Incomes Up, Inequality Down
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Brian S. Wesbury - Chief Economist, First Trust Portfolios
Robert Stein, CFA - Senior Economist, First Trust Portfolios
With all the news about political conventions, vice presidential selections, and hurricanes, it was easy to miss some interesting figures released last week by the Census Bureau. Contrary to the often-repeated doom and gloom portrayal of the US economy – where workers are always working “harder and harder for less and less” – the report showed incomes have been rising, poverty remains low, and inequality shrunk dramatically in 2007.
“Real” (inflation-adjusted) median family income – the income of the family right in the middle of the income distribution – hit $61,355 in 2007, an all-time high. This was an increase of 2.1% versus 2006 and the third consecutive annual increase.
The last all-time high was set in 2000. As a result, family incomes in this cycle have followed the same, down, and then up, pattern seen during every recession and recovery in the past 30 years. It took until 1986 to beat the record high set in 1979, and it took until 1996 to beat the record high set in 1989. In other words, the fact that it took seven years to reach a new high is normal.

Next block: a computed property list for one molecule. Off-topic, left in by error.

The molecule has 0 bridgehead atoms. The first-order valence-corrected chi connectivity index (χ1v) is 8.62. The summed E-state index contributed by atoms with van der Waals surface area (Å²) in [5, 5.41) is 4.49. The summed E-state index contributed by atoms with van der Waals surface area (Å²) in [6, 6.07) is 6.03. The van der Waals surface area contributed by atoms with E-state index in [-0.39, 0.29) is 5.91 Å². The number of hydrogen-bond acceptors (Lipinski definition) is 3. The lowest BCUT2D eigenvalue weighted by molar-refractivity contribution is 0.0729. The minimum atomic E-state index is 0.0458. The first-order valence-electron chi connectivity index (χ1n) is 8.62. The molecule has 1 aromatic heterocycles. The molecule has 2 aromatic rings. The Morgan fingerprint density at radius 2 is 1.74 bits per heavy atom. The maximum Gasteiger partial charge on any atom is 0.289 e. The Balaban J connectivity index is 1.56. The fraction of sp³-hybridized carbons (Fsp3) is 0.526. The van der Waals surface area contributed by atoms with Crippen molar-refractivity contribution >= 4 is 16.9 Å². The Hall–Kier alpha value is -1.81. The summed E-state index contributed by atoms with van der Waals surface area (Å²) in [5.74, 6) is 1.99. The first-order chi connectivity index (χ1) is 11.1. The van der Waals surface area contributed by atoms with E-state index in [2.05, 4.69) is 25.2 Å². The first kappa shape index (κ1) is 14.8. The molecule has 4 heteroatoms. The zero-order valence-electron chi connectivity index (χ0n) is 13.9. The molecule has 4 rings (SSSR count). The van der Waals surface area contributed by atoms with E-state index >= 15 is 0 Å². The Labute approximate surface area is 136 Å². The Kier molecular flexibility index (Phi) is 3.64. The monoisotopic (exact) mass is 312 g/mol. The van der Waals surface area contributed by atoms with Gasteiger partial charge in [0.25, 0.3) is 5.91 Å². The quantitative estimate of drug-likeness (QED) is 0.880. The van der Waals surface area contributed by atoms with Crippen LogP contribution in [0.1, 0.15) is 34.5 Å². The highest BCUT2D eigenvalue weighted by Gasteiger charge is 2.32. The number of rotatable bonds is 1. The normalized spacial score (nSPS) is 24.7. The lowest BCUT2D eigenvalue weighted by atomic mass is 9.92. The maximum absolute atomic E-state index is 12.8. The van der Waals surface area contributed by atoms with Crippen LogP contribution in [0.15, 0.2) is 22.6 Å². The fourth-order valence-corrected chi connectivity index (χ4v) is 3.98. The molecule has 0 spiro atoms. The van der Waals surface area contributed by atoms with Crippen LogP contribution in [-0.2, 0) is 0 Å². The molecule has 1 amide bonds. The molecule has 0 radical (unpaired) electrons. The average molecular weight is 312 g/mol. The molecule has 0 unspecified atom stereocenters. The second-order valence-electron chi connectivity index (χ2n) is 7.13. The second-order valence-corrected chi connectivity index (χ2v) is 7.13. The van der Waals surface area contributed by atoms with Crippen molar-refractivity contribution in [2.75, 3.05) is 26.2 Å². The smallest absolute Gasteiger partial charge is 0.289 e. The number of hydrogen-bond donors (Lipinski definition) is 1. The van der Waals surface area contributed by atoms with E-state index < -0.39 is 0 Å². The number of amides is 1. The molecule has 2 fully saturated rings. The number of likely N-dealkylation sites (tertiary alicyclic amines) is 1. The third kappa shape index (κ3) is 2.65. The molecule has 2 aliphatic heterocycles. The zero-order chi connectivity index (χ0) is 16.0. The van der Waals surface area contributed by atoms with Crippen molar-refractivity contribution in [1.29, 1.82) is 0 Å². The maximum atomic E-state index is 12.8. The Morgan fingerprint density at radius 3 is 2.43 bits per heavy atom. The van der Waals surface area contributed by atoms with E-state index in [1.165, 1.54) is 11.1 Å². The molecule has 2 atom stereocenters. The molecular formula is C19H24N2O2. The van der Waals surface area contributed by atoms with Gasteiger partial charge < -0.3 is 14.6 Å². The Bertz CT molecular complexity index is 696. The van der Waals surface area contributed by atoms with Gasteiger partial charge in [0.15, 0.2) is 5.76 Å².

Family income, according to the Census Bureau’s definition, does not include fringe benefits, nor does it include the value of Medicare or Medicaid benefits. Despite these exclusions, the inflation-adjusted median earnings of full-time workers soared in 2007, rising 3.8% for men and 5% for women.
The most shocking part of the report, at least for those who have bought into conventional wisdom, is that in 2007 inequality among families declined at the fastest pace in 45 years. The share of income earned by the top 5% of families declined to 20.1% in 2007 – the lowest level since 1995 – from 21.5% the year before. The share of the bottom 20% of families increased to 4.1% from 4.0%.
So unlike in 1986 and 1996, when median family incomes were finally breaking record highs but income inequality was growing, now we have a new record high for the typical family while inequality is shrinking. Bet you didn’t hear that on the evening news.
Meanwhile, the poverty rate (the percentage of people in poverty) was 12.5% in 2007, slightly higher than the 12.3% in 2006. Census says this change is within the range of normal variation from year to year, and so not statistically significant. To put the 12.5% rate in perspective, it is lower than every year from 1980 through 1998 and lower than the roughly 13% average that has prevailed since the late 1960s.
To us, these figures bolster the case that the underlying fundamentals of the US economy were sound in 2007, before the Federal Reserve decided to try to inflate our way out of financial market turmoil.
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